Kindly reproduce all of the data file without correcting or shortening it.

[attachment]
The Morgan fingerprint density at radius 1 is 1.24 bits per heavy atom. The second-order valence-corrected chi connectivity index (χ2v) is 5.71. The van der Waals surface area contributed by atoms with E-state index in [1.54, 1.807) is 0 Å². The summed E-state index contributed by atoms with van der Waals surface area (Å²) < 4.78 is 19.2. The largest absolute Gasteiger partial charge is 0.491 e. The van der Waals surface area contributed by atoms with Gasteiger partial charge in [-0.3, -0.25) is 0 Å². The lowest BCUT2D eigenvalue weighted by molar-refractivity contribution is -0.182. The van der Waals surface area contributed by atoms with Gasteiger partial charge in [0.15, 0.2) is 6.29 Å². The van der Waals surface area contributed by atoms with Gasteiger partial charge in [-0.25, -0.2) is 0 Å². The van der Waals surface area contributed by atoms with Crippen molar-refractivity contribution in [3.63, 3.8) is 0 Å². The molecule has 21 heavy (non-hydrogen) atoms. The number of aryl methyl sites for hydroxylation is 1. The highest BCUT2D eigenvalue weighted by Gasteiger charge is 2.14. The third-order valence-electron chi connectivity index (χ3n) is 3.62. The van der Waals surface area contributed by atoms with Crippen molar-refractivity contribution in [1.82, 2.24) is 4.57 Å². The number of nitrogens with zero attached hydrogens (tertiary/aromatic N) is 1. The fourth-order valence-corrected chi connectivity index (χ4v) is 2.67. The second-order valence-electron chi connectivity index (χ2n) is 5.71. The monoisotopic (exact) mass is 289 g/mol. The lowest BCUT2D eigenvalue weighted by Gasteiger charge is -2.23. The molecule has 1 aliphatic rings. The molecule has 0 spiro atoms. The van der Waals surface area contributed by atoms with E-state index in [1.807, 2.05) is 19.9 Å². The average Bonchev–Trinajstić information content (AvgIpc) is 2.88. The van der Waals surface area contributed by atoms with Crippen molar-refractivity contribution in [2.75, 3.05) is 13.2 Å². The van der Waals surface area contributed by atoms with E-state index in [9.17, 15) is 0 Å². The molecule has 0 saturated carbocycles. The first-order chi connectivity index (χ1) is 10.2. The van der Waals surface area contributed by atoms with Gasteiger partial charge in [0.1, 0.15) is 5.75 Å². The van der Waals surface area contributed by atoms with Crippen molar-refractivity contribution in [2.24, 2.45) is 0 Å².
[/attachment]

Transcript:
The Morgan fingerprint density at radius 1 is 1.24 bits per heavy atom. The second-order valence-corrected chi connectivity index (χ2v) is 5.71. The van der Waals surface area contributed by atoms with E-state index in [1.54, 1.807) is 0 Å². The summed E-state index contributed by atoms with van der Waals surface area (Å²) < 4.78 is 19.2. The largest absolute Gasteiger partial charge is 0.491 e. The van der Waals surface area contributed by atoms with Gasteiger partial charge in [-0.3, -0.25) is 0 Å². The lowest BCUT2D eigenvalue weighted by molar-refractivity contribution is -0.182. The van der Waals surface area contributed by atoms with Gasteiger partial charge in [0.15, 0.2) is 6.29 Å². The van der Waals surface area contributed by atoms with Gasteiger partial charge in [-0.25, -0.2) is 0 Å². The van der Waals surface area contributed by atoms with Crippen molar-refractivity contribution in [3.63, 3.8) is 0 Å². The molecule has 21 heavy (non-hydrogen) atoms. The number of aryl methyl sites for hydroxylation is 1. The highest BCUT2D eigenvalue weighted by Gasteiger charge is 2.14. The third-order valence-electron chi connectivity index (χ3n) is 3.62. The van der Waals surface area contributed by atoms with Crippen molar-refractivity contribution in [1.82, 2.24) is 4.57 Å². The number of nitrogens with zero attached hydrogens (tertiary/aromatic N) is 1. The fourth-order valence-corrected chi connectivity index (χ4v) is 2.67. The second-order valence-electron chi connectivity index (χ2n) is 5.71. The monoisotopic (exact) mass is 289 g/mol. The lowest BCUT2D eigenvalue weighted by Gasteiger charge is -2.23. The molecule has 1 aliphatic rings. The molecule has 0 spiro atoms. The van der Waals surface area contributed by atoms with E-state index in [1.807, 2.05) is 19.9 Å². The average Bonchev–Trinajstić information content (AvgIpc) is 2.88. The van der Waals surface area contributed by atoms with Crippen molar-refractivity contribution in [2.75, 3.05) is 13.2 Å². The van der Waals surface area contributed by atoms with E-state index in [9.17, 15) is 0 Å². The molecule has 0 saturated carbocycles. The first-order chi connectivity index (χ1) is 10.2. The van der Waals surface area contributed by atoms with Gasteiger partial charge in [0.1, 0.15) is 5.75 Å². The van der Waals surface area contributed by atoms with Crippen molar-refractivity contribution in [2.24, 2.45) is 0 Å².